This was an appeal against the making of care and placement orders in respect of RP’s two year old daughter. The appeal was made largely on the basis that the earlier hearing had been conducted in a manner that convened RP’s rights under article 6 of the ECHR, in particular she claimed that she had not known that the Official Solicitor had been appointed to act on her behalf and that the role and decisions the Official Solicitor took effectively denied her a fair trial. During the course of the earlier care proceedings a jointly instructed clinical psychologist had determined that, because of significant learning disabilities, RP was not able to understand fully the nature of the proceedings, nor properly instruct her legal representative. As a consequence the second respondent, the Official Solicitor, was appointed as her litigation friend. The Official Solicitor did not oppose the making of the order and conceded that she was unable to give her consent to the making of a placement order, so such consent could be dispensed with. As a result the placement order was made. The first respondent, the local authority, sought clarification from the Court of Appeal as to the steps it should take in such proceedings when there was an issue as to the parent’s capacity to litigate.
Dismissing the case the Court of Appeal determined that RP had been unable to establish any aspect of her case, the case file clearly demonstrated that she had been fully informed of the role of the Official Solicitor and there was no reason to accept the ‘unfounded and unsubstantiated allegations’ made by her McKenzie friend, Mr. John Hemming MP, that the official solicitor and solicitors acting for RP had falsified their records. Wall LJ was highly critical of Mr Hemming for ‘abusing his position’ in setting out these allegations and for his criticisms of the earlier proceedings and the family justice system in general. The Court found that there was no evidence to support her case that her article 6 rights had been violated and held that both the care and placement orders were correctly made.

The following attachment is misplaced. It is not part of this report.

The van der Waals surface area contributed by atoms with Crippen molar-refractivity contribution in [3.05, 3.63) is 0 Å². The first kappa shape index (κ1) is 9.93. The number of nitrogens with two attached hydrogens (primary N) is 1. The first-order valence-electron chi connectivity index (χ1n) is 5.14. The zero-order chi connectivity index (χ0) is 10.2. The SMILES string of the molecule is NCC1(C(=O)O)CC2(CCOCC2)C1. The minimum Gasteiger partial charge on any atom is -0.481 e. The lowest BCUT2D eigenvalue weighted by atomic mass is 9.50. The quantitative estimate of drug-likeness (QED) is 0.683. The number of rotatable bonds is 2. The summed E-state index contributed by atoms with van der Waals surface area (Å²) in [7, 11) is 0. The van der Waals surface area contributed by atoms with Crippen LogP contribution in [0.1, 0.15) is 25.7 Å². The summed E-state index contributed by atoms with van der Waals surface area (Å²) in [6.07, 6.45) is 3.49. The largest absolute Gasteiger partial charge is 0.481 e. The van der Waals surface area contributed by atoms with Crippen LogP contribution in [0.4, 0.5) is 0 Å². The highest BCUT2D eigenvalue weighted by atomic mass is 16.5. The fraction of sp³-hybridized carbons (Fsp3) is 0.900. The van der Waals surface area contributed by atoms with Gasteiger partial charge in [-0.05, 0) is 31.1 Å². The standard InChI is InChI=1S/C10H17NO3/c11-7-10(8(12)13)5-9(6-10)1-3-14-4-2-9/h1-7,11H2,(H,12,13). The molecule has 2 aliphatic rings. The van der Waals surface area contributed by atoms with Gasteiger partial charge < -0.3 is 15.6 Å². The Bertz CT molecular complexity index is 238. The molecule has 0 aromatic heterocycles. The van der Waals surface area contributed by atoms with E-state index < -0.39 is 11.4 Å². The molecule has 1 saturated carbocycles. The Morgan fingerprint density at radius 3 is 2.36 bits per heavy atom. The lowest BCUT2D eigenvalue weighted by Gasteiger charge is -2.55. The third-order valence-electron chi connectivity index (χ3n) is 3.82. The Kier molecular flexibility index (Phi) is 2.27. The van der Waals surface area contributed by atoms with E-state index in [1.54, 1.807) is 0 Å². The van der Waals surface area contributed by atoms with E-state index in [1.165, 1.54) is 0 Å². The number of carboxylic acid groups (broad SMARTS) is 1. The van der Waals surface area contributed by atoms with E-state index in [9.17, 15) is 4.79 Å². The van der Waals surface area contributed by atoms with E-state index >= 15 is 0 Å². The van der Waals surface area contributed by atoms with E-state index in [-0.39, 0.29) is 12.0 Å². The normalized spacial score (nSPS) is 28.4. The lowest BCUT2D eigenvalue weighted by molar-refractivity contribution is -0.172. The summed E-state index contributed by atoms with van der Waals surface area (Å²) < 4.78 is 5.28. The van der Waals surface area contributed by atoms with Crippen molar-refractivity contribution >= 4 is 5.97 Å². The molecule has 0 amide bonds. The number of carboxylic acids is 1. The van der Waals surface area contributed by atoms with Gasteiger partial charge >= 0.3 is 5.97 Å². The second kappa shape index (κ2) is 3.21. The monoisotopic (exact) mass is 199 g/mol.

The Court of Appeal highlighted the changes to the pre-action procedure in such cases now expected as a consequence of the Public Law Outline Guide to Case Management in Public Law Proceedings [‘the PLO’]. The Court advised that, under the PLO, a local authority was required to consider the issue of the parent’s capacity from the outset of any intervention and to be aware that they may be a ‘protected party’ for the purpose of any proceedings under the civil procedural rules. Where such concerns are raised then the local authority would be advised to refer the parent to their own learning disabilities team so that a full assessment of capacity can be undertaken (if need be using an external expert) and advice and assistance given to the parent. The Court was clear that the issue of a parent’s capacity should not be determined by the social worker within the children and families department. Where proceedings are under consideration the local authority should ensure that their learning disability team working with the parent is in a position to properly advise the parent’s legal advisors as to whether a litigation friend would be necessary. However once proceedings were issued it was for the parent’s appointed legal representative to determine how best to conduct their case, including whether the parent understands the role of the Official Solicitor and the proceedings generally. The question of whether an appointment of a litigation friend was required and whether this should be undertaken by a family member, friend or the Official Solicitor was a matter for the Court and was, in this case, correctly determined.
This judgment also contains a useful edited report by the Official Solicitor as to his role within care proceedings and those under the Children and Adoption Act 2002.